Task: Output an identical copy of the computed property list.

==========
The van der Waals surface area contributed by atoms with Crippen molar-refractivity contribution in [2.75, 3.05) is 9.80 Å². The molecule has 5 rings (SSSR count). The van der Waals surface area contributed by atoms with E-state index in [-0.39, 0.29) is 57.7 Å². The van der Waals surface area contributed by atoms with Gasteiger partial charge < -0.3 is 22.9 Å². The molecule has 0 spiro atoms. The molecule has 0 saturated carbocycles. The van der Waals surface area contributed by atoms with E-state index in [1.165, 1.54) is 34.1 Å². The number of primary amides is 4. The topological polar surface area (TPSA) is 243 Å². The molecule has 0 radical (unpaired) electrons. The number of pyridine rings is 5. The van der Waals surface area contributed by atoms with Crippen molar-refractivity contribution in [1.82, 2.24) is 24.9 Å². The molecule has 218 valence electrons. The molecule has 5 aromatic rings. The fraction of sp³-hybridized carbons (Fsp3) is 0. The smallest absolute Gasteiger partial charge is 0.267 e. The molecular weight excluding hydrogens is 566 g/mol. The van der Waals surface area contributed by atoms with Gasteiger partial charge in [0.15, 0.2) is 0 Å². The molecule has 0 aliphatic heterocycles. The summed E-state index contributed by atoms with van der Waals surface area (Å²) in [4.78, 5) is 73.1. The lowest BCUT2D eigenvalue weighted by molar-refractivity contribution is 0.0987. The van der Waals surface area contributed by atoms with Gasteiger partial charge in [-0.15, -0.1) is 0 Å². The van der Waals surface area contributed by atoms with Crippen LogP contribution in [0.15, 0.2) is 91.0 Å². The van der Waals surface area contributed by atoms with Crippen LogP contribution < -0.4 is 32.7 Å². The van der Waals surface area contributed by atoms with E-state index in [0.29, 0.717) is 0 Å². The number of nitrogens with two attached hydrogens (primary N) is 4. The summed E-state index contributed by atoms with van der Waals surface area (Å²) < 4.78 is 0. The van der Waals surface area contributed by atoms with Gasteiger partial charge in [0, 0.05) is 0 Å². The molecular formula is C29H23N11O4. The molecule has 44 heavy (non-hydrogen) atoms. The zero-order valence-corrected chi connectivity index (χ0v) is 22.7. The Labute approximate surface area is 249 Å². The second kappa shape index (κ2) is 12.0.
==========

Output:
The van der Waals surface area contributed by atoms with Crippen molar-refractivity contribution in [2.75, 3.05) is 9.80 Å². The molecule has 5 rings (SSSR count). The van der Waals surface area contributed by atoms with E-state index in [-0.39, 0.29) is 57.7 Å². The van der Waals surface area contributed by atoms with Gasteiger partial charge < -0.3 is 22.9 Å². The molecule has 0 spiro atoms. The molecule has 0 saturated carbocycles. The van der Waals surface area contributed by atoms with E-state index in [1.165, 1.54) is 34.1 Å². The number of primary amides is 4. The topological polar surface area (TPSA) is 243 Å². The molecule has 0 radical (unpaired) electrons. The number of pyridine rings is 5. The van der Waals surface area contributed by atoms with Crippen molar-refractivity contribution in [1.82, 2.24) is 24.9 Å². The molecule has 218 valence electrons. The molecule has 5 aromatic rings. The fraction of sp³-hybridized carbons (Fsp3) is 0. The smallest absolute Gasteiger partial charge is 0.267 e. The molecular weight excluding hydrogens is 566 g/mol. The van der Waals surface area contributed by atoms with Gasteiger partial charge in [0.15, 0.2) is 0 Å². The molecule has 0 aliphatic heterocycles. The summed E-state index contributed by atoms with van der Waals surface area (Å²) in [4.78, 5) is 73.1. The lowest BCUT2D eigenvalue weighted by molar-refractivity contribution is 0.0987. The van der Waals surface area contributed by atoms with Gasteiger partial charge in [-0.15, -0.1) is 0 Å². The van der Waals surface area contributed by atoms with Crippen LogP contribution in [0.15, 0.2) is 91.0 Å². The van der Waals surface area contributed by atoms with Crippen LogP contribution < -0.4 is 32.7 Å². The van der Waals surface area contributed by atoms with E-state index in [0.29, 0.717) is 0 Å². The number of nitrogens with two attached hydrogens (primary N) is 4. The summed E-state index contributed by atoms with van der Waals surface area (Å²) < 4.78 is 0. The van der Waals surface area contributed by atoms with Gasteiger partial charge in [0, 0.05) is 0 Å². The molecular formula is C29H23N11O4. The molecule has 44 heavy (non-hydrogen) atoms. The zero-order valence-corrected chi connectivity index (χ0v) is 22.7. The Labute approximate surface area is 249 Å². The second kappa shape index (κ2) is 12.0.